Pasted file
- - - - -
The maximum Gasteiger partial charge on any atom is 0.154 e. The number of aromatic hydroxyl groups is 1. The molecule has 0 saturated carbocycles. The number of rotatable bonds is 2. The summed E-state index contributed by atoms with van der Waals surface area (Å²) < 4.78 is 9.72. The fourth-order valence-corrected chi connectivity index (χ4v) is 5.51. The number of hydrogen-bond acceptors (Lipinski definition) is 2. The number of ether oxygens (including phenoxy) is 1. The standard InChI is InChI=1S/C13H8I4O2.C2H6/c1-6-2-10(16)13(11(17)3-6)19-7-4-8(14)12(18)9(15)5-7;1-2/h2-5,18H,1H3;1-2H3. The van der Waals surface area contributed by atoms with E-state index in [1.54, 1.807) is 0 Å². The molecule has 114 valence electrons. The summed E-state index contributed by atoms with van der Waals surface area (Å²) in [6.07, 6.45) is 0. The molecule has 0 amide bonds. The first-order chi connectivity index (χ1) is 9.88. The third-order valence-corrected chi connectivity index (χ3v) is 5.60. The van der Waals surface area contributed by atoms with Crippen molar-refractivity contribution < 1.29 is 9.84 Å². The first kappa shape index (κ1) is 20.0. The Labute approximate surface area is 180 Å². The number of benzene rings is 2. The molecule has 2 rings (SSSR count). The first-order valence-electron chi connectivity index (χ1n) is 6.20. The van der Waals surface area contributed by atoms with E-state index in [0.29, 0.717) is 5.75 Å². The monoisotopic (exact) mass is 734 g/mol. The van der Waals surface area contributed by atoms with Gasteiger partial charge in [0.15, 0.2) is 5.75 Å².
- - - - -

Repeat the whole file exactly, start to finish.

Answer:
The maximum Gasteiger partial charge on any atom is 0.154 e. The number of aromatic hydroxyl groups is 1. The molecule has 0 saturated carbocycles. The number of rotatable bonds is 2. The summed E-state index contributed by atoms with van der Waals surface area (Å²) < 4.78 is 9.72. The fourth-order valence-corrected chi connectivity index (χ4v) is 5.51. The number of hydrogen-bond acceptors (Lipinski definition) is 2. The number of ether oxygens (including phenoxy) is 1. The standard InChI is InChI=1S/C13H8I4O2.C2H6/c1-6-2-10(16)13(11(17)3-6)19-7-4-8(14)12(18)9(15)5-7;1-2/h2-5,18H,1H3;1-2H3. The van der Waals surface area contributed by atoms with E-state index in [1.54, 1.807) is 0 Å². The molecule has 114 valence electrons. The summed E-state index contributed by atoms with van der Waals surface area (Å²) in [6.07, 6.45) is 0. The molecule has 0 amide bonds. The first-order chi connectivity index (χ1) is 9.88. The third-order valence-corrected chi connectivity index (χ3v) is 5.60. The van der Waals surface area contributed by atoms with Crippen molar-refractivity contribution < 1.29 is 9.84 Å². The first kappa shape index (κ1) is 20.0. The Labute approximate surface area is 180 Å². The number of benzene rings is 2. The molecule has 2 rings (SSSR count). The first-order valence-electron chi connectivity index (χ1n) is 6.20. The van der Waals surface area contributed by atoms with E-state index in [0.29, 0.717) is 5.75 Å². The monoisotopic (exact) mass is 734 g/mol. The van der Waals surface area contributed by atoms with Gasteiger partial charge in [0.15, 0.2) is 5.75 Å².